Labeling for the intracellular markers for detection of cytokines was performed after labeling the surface markers and prior to fixation. Brefeldin A 10 g/ml (Sigma Chemi-cal) a transport inhibitor that prevents cytokine release from cells was added to the tube. Cells were permeablized by adding 0.5 ml of FACS permeabilizing solution 2 (B.D Biosciences, San Jose, CA, USA) to the sample which was followed by a 10 minute incubation at room temperature. After the incubation the contents of the tube were washed at room temperature with 2 ml of wash buffer containing 10 g/ml Brefeldin A (Sigma Chemical). The supernatant was decanted and 20 l of each relevant antibody IFN-γ PE, IL-4

PerCP (Peridinin chlorophyll protein), IL-5 PE and IL-10 APC (Allophycocyanin) (Becton Dickinson, San Joes, CA, USA) was added and the contents were incubated for 30 minutes in the dark. Cells were washed the supernatant was decanted and the pallet was finally re-suspended in 500 l of 1% paraformaldehyde in PBS for flowcytometric analysis.



Flowcytometric analysis



Labeled samples were analyzed on FACSCalibur (Becton Dickinson, San Jose, CA, USA). In the acquisition mode a total of 10 000 events were acquired, and the data were analyzed using Cell Quest software (Becton Dickinson). The negative thresholds were set using isotype-control-labeled cells from both patients and normal controls. Lymphocyte profiling for Th1 and Th2 cells was based on the percentage of lymphocytes labeled for IFN-γ and IL-10,

IL-4 and IL-5 respectively.

Results

The majority (82.9%) of the patients were females. With regards to patch test scores among the patients 23 had 3+, 3 had 2+ and 9 had 1+ reactivity for nickel. Based on the cytokine labeling Fig. 1 describes Th1 and Th2 profiles of peripheral blood CD4+ lymphocytes in nickel patch test positive CD patients and normal controls. The proportion of CD4+ lymphocytes stained with anti-IL-10 antibody

in the patients (3.3 ±1.1%) was significantly less than (p  0.000001) the normal controls (8.4 ±2.3%). Similarly the percentage of IL-4 labeled CD4+ lymphocytes in the patients (1.9 ±1.9%) was also less (p  0.007) than that of the normal controls (3.1 ±1.4%). No differences were observed between the percentages of CD4+ lymphocytes labeled with IFN-γ (3.4 ±1.9% vs. 2.7 ±1.4%) and IL-5 (4.5 ±1.7% vs. 5.3 ±2.1%) between patients and normal controls respectively.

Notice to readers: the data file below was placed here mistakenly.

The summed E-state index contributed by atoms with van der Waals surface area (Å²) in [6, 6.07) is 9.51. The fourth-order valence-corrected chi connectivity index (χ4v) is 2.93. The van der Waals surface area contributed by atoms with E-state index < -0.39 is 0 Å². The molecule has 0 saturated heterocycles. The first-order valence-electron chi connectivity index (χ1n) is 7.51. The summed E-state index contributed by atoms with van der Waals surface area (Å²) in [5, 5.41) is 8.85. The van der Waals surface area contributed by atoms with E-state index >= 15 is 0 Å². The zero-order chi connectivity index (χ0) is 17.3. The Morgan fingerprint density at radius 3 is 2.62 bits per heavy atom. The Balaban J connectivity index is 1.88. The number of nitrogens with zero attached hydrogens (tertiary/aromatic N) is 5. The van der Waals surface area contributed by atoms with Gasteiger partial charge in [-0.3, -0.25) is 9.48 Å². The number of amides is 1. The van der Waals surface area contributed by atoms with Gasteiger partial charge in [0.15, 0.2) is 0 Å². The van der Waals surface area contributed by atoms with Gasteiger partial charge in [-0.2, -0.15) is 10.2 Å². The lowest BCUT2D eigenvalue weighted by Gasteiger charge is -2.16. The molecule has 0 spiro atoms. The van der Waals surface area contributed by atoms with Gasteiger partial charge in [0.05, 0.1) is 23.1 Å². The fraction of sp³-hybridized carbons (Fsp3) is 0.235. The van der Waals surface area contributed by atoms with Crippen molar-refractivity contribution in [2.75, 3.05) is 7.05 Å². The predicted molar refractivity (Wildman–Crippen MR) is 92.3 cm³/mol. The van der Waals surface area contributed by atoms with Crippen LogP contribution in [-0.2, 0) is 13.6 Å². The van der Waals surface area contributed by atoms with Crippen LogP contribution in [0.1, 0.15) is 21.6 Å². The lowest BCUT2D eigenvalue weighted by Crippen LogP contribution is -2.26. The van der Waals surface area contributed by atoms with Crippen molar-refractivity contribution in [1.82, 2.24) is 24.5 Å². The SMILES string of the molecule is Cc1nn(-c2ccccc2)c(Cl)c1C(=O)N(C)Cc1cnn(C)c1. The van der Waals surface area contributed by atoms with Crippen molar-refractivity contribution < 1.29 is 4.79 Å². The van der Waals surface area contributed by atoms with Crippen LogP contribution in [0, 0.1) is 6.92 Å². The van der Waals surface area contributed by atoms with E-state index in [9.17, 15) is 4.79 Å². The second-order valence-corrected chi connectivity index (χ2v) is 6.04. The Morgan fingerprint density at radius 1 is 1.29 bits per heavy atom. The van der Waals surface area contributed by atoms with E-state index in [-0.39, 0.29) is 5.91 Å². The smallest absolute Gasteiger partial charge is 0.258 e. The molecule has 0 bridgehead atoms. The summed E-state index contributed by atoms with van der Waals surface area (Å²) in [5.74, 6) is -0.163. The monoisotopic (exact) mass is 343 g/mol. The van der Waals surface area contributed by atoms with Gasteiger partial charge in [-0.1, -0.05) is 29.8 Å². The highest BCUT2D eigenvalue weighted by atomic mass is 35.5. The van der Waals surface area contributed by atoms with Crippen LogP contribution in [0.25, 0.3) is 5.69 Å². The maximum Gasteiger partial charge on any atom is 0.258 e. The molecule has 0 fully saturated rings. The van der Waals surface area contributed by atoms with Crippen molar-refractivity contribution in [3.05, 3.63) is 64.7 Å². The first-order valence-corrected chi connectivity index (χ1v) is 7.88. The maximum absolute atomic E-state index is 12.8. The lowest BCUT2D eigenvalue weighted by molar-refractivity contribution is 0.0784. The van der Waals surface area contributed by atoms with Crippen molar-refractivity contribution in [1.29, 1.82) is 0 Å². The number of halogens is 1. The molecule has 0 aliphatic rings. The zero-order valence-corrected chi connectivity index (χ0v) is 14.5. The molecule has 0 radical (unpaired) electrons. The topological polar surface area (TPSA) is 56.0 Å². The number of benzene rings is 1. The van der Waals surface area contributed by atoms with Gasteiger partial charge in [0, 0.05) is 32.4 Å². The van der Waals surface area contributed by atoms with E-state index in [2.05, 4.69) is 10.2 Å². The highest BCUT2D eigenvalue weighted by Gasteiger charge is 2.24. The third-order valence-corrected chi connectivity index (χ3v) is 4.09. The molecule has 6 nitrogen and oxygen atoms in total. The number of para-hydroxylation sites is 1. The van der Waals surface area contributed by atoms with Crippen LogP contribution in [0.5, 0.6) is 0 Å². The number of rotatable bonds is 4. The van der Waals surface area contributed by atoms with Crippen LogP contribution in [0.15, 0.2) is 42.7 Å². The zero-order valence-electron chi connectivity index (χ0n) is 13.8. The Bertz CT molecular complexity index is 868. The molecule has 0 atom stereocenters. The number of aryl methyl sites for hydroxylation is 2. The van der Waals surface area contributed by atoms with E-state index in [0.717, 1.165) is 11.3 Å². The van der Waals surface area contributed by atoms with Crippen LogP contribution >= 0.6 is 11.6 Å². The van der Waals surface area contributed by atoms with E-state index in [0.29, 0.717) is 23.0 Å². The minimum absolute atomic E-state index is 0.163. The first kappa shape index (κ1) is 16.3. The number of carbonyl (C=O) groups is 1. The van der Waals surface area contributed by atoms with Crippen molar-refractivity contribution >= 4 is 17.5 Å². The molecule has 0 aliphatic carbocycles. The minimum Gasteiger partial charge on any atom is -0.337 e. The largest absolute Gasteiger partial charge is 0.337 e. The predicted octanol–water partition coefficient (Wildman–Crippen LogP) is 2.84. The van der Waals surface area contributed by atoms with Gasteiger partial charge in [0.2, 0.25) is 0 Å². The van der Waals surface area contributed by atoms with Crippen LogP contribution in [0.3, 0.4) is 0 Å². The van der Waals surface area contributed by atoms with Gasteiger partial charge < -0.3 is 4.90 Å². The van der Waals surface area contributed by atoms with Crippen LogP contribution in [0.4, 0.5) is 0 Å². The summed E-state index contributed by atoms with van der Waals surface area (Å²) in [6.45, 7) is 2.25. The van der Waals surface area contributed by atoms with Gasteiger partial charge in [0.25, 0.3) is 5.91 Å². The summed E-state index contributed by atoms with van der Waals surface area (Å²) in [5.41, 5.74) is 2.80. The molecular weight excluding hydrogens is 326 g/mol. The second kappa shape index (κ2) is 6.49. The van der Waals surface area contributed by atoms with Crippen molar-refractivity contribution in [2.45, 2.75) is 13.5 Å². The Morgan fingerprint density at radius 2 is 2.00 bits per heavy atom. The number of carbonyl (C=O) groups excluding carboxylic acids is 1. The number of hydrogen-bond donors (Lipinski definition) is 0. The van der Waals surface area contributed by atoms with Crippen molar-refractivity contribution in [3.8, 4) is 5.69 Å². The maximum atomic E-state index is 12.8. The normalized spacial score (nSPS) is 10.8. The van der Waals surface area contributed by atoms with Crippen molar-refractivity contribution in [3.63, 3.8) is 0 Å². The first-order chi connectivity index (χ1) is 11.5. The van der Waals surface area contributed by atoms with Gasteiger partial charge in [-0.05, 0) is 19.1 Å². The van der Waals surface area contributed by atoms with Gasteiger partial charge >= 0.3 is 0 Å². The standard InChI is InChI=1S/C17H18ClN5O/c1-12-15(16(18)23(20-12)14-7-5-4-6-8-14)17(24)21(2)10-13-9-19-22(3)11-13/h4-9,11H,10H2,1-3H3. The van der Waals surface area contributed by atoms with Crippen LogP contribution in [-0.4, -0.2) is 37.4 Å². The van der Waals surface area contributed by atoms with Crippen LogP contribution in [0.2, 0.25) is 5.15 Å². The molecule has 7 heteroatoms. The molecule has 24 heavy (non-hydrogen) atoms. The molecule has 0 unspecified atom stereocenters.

Figure 2 compares Th1 and Th2 profile of CD8+ lymphocytes in 35 nickel patch test positive patients with CD and 20 normal healthy individuals. Patients with CD were found to carry a remarkably low (p  0.00001) percentage of CD8+ cells labeled with anti-IL-10 monoclonal antibodies compared to the normal individuals (1.1 ±1.6% vs. 3.3 ±1.5%). Similarly the proportion of CD8+ cells stained with anti-IL-4 antibodies was lower (p  0.0005) in patients (0.42 ±0.41%) when compared with the normal healthy individuals (0.94 ±1.9%). No significant differences were detected in the percentages of cells labeled with IFN-γ (3.9 ±2.4% vs. 4.4 ±1.9%) or IL-5 (1.5 ±1.4% vs. 2.2 ±1.5%) between the patients and the controls respectively.

Correlations were sought between the severity of patch test reactions and the percentages of CD4+ and CD8+ lymphocytes in the peripheral blood from patients with CD

(Fig. 3). Linear regression analysis revealed a significant negative correlation between the percentage of IL-10 and IL-4 expressing CD4+ lymphocytes and the nickel patch test scores with the r values of –0.758 and –0.653 Fig. 3A, B respectively. For the CD8+ lymphocytes significant negative correlation (r = –0.733) with the patch test reactivity was found only for IL-10 (Fig. 3C).

Discussion